You got that right !
    I wasn’t that hiker when I started JMT but when I went back and finished PCT ; I learned my lesson

  • Brewerbob : Jun 11th

    To the other hikers that started in April… “Holy hell, that’s more than 45 days, 12 hrs, and 15 minutes (the record) and you’re only half way done?!? You must really suck at hiking!!!”

    My only comment to your “schedule” is I hope you aren’t passing up any of the blue blazes (side trails). If/when I get my chance, I hope to have your schedule (not your weather; terrible year weather wise); a Feb start and a Sept/Oct finish. I want enough time to do the blue blazes. I want enough time to zero for a week when the knees go south while I’m headed north. I won’t zero (much) in the DC, NYC areas only because I’ve been there many times before. I’ll zero at some little village in New England because the pizza is good and the beer is better. As Daddy Longlegs said “Last one there wins.” If there’s no chance of you breaking the record, what the hell is the point of rushing? USE ALL THE TIME YOU’VE BEEN GIVEN!!!! Smell all the roses, and the dandelions, and whatever other flowers there are.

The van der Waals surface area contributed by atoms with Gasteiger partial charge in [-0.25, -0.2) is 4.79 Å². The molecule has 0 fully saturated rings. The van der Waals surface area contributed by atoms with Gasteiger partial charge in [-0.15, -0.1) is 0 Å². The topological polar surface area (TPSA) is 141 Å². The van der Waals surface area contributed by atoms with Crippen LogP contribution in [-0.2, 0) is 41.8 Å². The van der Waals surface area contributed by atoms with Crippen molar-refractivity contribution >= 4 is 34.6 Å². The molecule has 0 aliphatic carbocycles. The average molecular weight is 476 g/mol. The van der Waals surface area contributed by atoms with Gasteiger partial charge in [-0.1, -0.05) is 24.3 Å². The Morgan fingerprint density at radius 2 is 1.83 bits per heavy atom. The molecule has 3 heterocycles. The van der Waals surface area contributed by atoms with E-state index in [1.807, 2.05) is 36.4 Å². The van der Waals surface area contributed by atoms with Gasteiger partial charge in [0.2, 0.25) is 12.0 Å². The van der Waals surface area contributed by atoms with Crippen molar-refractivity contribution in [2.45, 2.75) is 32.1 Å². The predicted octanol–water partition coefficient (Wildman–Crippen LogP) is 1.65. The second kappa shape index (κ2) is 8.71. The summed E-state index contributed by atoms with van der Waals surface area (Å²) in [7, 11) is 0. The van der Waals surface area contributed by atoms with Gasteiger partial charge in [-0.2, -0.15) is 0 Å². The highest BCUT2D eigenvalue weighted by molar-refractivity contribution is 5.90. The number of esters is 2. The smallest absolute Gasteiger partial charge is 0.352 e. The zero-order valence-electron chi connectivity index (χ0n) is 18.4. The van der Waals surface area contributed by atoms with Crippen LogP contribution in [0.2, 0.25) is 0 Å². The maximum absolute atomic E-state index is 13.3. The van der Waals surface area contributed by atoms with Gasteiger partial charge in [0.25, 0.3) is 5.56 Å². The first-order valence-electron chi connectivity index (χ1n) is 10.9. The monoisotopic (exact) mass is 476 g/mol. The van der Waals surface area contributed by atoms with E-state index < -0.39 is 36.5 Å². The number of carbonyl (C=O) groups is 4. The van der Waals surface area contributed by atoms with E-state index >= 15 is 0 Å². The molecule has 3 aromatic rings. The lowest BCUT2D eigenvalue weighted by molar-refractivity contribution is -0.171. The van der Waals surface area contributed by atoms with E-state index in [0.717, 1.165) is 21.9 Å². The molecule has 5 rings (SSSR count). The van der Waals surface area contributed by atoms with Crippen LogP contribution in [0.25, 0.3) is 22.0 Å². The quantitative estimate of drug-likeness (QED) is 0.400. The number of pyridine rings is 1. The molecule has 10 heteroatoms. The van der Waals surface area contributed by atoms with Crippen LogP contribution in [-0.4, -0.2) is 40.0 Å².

• Ruth morley : Jun 11th

    Excellent, excellent, excellent! You’ve got a great perspective. I’m with you and the other insightful comments 100%.

    I’m wondering when it was that the trend has turned towards the opinion that thruhiking and 20+ mile days are the “best” way to experience the AT. This wasn’t the intent when the trail was conceived and created. It’s here so that those of us in the eastern half of the US have access to time in nature. It’s not a competition.

    Enjoy your trek. You’ve got a great perspective.

  • Rock N’ Roll : Jun 12th